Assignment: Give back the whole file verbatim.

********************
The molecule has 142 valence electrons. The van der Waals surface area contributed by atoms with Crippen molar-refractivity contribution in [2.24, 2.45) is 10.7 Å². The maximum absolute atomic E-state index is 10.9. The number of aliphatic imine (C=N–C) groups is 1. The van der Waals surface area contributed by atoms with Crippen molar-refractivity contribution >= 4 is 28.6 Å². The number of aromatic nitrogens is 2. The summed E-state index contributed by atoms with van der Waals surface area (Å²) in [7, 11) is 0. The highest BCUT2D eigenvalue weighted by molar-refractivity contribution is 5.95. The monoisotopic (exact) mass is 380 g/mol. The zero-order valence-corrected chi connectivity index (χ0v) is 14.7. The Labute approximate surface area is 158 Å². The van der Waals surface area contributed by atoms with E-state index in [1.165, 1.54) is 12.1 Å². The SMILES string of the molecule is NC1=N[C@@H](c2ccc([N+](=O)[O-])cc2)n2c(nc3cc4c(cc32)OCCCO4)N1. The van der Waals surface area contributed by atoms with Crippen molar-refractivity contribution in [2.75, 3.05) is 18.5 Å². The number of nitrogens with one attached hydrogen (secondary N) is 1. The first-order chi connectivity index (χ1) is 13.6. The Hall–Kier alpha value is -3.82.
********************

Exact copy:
The molecule has 142 valence electrons. The van der Waals surface area contributed by atoms with Crippen molar-refractivity contribution in [2.24, 2.45) is 10.7 Å². The maximum absolute atomic E-state index is 10.9. The number of aliphatic imine (C=N–C) groups is 1. The van der Waals surface area contributed by atoms with Crippen molar-refractivity contribution >= 4 is 28.6 Å². The number of aromatic nitrogens is 2. The summed E-state index contributed by atoms with van der Waals surface area (Å²) in [7, 11) is 0. The highest BCUT2D eigenvalue weighted by molar-refractivity contribution is 5.95. The monoisotopic (exact) mass is 380 g/mol. The zero-order valence-corrected chi connectivity index (χ0v) is 14.7. The Labute approximate surface area is 158 Å². The van der Waals surface area contributed by atoms with E-state index in [1.165, 1.54) is 12.1 Å². The SMILES string of the molecule is NC1=N[C@@H](c2ccc([N+](=O)[O-])cc2)n2c(nc3cc4c(cc32)OCCCO4)N1. The van der Waals surface area contributed by atoms with Crippen molar-refractivity contribution in [2.75, 3.05) is 18.5 Å². The number of nitrogens with one attached hydrogen (secondary N) is 1. The first-order chi connectivity index (χ1) is 13.6. The Hall–Kier alpha value is -3.82.